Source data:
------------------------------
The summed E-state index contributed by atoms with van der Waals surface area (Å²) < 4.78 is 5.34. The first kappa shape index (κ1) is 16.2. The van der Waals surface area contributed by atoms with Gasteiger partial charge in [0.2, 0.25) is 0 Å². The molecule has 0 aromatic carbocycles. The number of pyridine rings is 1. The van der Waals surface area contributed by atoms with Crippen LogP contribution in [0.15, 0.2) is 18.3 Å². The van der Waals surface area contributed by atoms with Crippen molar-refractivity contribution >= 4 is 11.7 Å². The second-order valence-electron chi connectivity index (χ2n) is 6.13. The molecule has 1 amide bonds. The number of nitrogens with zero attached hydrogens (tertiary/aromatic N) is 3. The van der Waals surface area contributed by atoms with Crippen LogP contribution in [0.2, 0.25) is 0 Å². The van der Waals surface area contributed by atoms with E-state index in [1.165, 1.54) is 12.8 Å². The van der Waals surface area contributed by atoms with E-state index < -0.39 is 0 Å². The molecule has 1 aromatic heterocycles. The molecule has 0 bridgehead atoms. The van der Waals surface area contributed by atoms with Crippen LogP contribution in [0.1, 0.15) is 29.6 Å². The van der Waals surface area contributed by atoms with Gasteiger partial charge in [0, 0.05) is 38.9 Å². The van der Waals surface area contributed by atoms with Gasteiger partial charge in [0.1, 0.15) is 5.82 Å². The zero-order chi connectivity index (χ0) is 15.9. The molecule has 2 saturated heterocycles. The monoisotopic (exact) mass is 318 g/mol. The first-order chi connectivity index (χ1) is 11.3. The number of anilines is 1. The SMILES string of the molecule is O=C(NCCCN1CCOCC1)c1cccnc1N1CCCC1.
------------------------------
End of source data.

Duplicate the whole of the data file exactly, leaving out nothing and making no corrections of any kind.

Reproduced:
The summed E-state index contributed by atoms with van der Waals surface area (Å²) < 4.78 is 5.34. The first kappa shape index (κ1) is 16.2. The van der Waals surface area contributed by atoms with Gasteiger partial charge in [0.2, 0.25) is 0 Å². The molecule has 0 aromatic carbocycles. The number of pyridine rings is 1. The van der Waals surface area contributed by atoms with Crippen LogP contribution in [0.15, 0.2) is 18.3 Å². The van der Waals surface area contributed by atoms with Crippen molar-refractivity contribution >= 4 is 11.7 Å². The second-order valence-electron chi connectivity index (χ2n) is 6.13. The molecule has 1 amide bonds. The number of nitrogens with zero attached hydrogens (tertiary/aromatic N) is 3. The van der Waals surface area contributed by atoms with Crippen LogP contribution in [0.2, 0.25) is 0 Å². The van der Waals surface area contributed by atoms with E-state index in [1.165, 1.54) is 12.8 Å². The van der Waals surface area contributed by atoms with E-state index < -0.39 is 0 Å². The molecule has 1 aromatic heterocycles. The molecule has 0 bridgehead atoms. The van der Waals surface area contributed by atoms with Crippen LogP contribution in [0.1, 0.15) is 29.6 Å². The van der Waals surface area contributed by atoms with Gasteiger partial charge in [0, 0.05) is 38.9 Å². The van der Waals surface area contributed by atoms with Gasteiger partial charge in [0.1, 0.15) is 5.82 Å². The zero-order chi connectivity index (χ0) is 15.9. The molecule has 2 saturated heterocycles. The monoisotopic (exact) mass is 318 g/mol. The first-order chi connectivity index (χ1) is 11.3. The number of anilines is 1. The SMILES string of the molecule is O=C(NCCCN1CCOCC1)c1cccnc1N1CCCC1.